MLM Distributors and Telling Lies

You can’t go too far without finding a lie being told about an MLM. Here are a few common ones:

It is with that in mind that I found this article in New York Magazine about Jonah Lehrer interesting. Jonah Lehrer was found to be fabricating quotes and information in his stories. In particular the article starts off with this:

“Dishonesty is everywhere … It’s an uncomfortable message, but the implications are huge.”

Lehrer’s blurb was for behavioral economist Dan Ariely’s The (Honest) Truth About Dishonesty: How We Lie to Everyone—Especially Ourselves. Among Ariely’s bite-size lessons: We all cheat by a “fudge factor” of roughly 15 percent, regardless of how likely we are to get caught; a few of us advance gradually to bigger and bigger fudges, often driven by social pressures; and it’s only when our backs are up against the wall that we resort to brazen lies.

I don’t believe that everyone operates by a “fudge factor” of 15%. However, for sake of argument, I won’t quibble with it. With MLM the fudges are driven by social pressures, an upline pushing you to recruit more people.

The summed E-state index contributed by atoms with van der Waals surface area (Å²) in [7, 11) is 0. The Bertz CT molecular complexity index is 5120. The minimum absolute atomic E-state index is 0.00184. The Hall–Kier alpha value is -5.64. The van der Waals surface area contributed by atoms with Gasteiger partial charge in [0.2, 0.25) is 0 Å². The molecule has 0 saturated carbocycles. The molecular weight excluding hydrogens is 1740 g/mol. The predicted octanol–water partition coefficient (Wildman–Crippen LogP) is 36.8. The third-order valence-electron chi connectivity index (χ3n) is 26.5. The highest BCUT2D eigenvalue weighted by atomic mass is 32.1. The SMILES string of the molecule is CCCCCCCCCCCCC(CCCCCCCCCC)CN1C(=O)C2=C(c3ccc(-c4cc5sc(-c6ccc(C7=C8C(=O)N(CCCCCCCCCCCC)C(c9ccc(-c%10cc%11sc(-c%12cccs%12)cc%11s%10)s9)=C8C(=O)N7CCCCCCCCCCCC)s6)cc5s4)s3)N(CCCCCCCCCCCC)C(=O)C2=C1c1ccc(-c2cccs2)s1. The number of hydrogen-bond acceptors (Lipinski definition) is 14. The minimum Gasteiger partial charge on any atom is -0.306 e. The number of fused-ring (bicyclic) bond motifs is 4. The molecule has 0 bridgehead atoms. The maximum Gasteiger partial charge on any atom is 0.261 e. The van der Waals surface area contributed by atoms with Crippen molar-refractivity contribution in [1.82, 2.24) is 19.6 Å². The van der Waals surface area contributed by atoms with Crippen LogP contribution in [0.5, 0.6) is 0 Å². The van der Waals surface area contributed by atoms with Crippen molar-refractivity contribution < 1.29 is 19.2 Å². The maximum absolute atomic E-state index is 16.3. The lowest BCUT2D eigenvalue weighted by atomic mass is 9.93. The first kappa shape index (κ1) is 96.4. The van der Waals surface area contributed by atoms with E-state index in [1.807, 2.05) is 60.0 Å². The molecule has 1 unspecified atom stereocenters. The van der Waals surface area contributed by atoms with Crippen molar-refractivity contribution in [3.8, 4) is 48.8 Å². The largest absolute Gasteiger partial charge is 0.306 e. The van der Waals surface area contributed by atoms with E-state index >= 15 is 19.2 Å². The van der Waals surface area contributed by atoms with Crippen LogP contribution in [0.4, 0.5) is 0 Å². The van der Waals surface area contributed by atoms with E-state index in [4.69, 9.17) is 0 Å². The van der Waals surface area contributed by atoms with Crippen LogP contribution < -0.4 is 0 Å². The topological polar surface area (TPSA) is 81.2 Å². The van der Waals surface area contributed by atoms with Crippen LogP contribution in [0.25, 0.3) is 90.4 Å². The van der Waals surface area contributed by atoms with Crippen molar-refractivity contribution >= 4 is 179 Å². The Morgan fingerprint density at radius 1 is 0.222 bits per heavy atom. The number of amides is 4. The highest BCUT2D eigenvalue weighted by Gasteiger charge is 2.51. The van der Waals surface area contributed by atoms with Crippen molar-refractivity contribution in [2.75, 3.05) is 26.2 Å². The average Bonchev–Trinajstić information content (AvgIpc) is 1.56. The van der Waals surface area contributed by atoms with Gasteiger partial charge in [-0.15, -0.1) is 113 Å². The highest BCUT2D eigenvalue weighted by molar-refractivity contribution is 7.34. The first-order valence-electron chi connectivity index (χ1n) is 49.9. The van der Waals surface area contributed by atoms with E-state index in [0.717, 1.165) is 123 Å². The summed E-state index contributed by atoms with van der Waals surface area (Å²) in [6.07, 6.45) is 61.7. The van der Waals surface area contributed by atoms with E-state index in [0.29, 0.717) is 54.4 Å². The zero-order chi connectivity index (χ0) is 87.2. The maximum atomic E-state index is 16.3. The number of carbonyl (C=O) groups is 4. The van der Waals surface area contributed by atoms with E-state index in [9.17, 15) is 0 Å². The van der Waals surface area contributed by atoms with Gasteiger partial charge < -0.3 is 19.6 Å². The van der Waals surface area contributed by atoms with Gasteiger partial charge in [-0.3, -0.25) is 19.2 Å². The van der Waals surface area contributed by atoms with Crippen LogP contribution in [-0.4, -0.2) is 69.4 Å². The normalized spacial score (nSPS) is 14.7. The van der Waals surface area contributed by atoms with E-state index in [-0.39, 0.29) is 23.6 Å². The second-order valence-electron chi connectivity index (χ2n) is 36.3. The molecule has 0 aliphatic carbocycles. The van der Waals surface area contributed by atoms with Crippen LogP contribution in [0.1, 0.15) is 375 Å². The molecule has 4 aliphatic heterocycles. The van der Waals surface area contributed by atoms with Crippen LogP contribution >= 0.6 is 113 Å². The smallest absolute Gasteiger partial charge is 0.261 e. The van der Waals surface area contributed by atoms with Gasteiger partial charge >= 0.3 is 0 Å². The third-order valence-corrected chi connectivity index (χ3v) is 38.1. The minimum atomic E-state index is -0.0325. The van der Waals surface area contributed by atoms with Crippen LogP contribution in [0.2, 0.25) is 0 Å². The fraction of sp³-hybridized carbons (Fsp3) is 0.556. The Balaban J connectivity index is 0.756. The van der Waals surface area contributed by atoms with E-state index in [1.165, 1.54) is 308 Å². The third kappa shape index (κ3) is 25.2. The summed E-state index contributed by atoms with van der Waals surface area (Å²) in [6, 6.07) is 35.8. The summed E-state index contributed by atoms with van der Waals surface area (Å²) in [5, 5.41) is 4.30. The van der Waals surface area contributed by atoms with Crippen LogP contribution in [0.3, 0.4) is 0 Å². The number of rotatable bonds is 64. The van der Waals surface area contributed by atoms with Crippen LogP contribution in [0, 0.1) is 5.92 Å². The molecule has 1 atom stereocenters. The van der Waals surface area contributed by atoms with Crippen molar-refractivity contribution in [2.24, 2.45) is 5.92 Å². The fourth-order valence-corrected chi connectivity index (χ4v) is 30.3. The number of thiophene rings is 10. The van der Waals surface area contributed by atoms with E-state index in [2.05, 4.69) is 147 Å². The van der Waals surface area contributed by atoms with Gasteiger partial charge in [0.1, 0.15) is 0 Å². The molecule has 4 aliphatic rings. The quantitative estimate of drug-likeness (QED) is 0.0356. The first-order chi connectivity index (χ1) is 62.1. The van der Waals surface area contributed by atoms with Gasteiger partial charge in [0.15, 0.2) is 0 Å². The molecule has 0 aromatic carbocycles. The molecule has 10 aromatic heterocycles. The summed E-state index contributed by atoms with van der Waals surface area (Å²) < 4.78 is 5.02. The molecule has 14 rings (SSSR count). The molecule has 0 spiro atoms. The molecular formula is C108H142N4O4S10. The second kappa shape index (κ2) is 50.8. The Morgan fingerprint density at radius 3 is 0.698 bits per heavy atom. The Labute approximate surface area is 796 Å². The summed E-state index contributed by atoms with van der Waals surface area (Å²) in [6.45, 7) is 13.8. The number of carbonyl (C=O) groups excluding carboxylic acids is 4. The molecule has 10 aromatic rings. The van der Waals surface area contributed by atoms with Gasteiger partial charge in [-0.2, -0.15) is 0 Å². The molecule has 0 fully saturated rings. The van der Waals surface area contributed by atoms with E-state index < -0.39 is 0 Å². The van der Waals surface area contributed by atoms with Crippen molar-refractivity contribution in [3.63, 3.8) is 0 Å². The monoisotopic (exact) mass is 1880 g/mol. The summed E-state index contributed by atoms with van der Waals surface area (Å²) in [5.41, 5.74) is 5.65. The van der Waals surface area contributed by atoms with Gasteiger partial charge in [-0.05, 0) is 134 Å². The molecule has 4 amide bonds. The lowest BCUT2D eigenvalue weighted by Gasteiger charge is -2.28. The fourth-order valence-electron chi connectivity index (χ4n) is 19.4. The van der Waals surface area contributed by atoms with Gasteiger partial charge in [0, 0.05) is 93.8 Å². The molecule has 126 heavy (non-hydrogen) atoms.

It’s also notable that people resort to brazen lies when their backs are against the wall. In more than a few MLMs, I’ve seen them set up people in big debt to start with. The only way out is often to makes hundreds of sales of overpriced product, which is extremely difficult, or recruit others.

It’s not surprising that we see these brazen lies in MLM given the circumstances.

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